Essay on Gestalt Therapy Intervention : Psychology And Philosophy

Essay on Gestalt Therapy Intervention : Psychology And Philosophy

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Gestalt Therapy Intervention
Gestalt Therapy was founded by Frederick (Fritz) Perls and his wife, Laura Perls, back in the 1940s while living in Germany. Fritz was a psychoanalyst who was heavily influenced by psychology and philosophy. Laure Perls had a degree in psychology and a significant amount of the existential and phenomenological influences of Gestalt Therapy methods came from her knowledge. These particular studies helped to create the Gestalt Therapy framework and the underlying principles of the intervention approach. Gestalt Therapy became established in New York City as a work shop institute in the 1950s (Diedrich, 2002).

Although it is also known to be a form of psychotherapy, Gestalt therapy is a field theoretical approach to exploring, experimenting and determining how people develop a purpose and a sense of meaning through awareness and fundamental change. Gestalt therapy holds the viewpoint of field theory as a method of exploring and describing a whole which is made up of parts that are all in immediate response and relationship to each other where no part of the whole is uninfluenced by what goes on in the field. In Gestalt therapy, the field represents the life and environment of the person as well at the other people they have interaction with. Gestalt formation processes are started by the needs of the patient both physiological and psychological. The immediate experience of the patient serves as the foundation and starting point of the therapy. The therapy involves having the patient physically work as a collaborator to create self-awareness of the here and now and emphasizes that the patient’s experience is more reliable than what they assume they know about the problem they are facing (Yontef, 2007)...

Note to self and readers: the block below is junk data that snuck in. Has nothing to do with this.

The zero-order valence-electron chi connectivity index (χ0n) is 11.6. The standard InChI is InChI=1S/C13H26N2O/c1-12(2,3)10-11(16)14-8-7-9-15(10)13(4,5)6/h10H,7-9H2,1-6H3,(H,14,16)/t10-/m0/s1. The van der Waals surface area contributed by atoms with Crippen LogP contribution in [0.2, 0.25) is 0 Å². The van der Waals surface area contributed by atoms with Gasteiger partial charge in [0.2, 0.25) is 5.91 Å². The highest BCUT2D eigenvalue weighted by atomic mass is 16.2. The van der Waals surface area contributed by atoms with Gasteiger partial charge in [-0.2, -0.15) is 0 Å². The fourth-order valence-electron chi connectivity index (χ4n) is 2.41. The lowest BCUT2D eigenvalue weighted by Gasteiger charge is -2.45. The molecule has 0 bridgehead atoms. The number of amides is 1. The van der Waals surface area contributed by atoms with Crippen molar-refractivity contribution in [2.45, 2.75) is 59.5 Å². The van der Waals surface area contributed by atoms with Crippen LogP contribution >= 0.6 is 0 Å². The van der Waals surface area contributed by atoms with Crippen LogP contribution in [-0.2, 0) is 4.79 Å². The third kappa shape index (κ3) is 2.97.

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...n empirical research backing due to the complex nature of the framework and the skills that are required to effectively implement the intervention methods over a full range of problematic conditions. The recent gains in empirical research support has help Gestalt Therapy to resurface as an accepted method of intervention therapy. Gestalt Therapy is a unique and culturally sensitive alternative intervention approach to other commonly used therapeutic interventions in today’s social work practice. There is a high potential for great value and professional development for social workers who study Gestalt Therapy. Therapists that implement Gestalt Therapy intervention techniques are only limited by their imagination and creativity in developing different ways of utilizing these techniques to accommodate the needs of their clients in a non-biased model (Harman, 1974).

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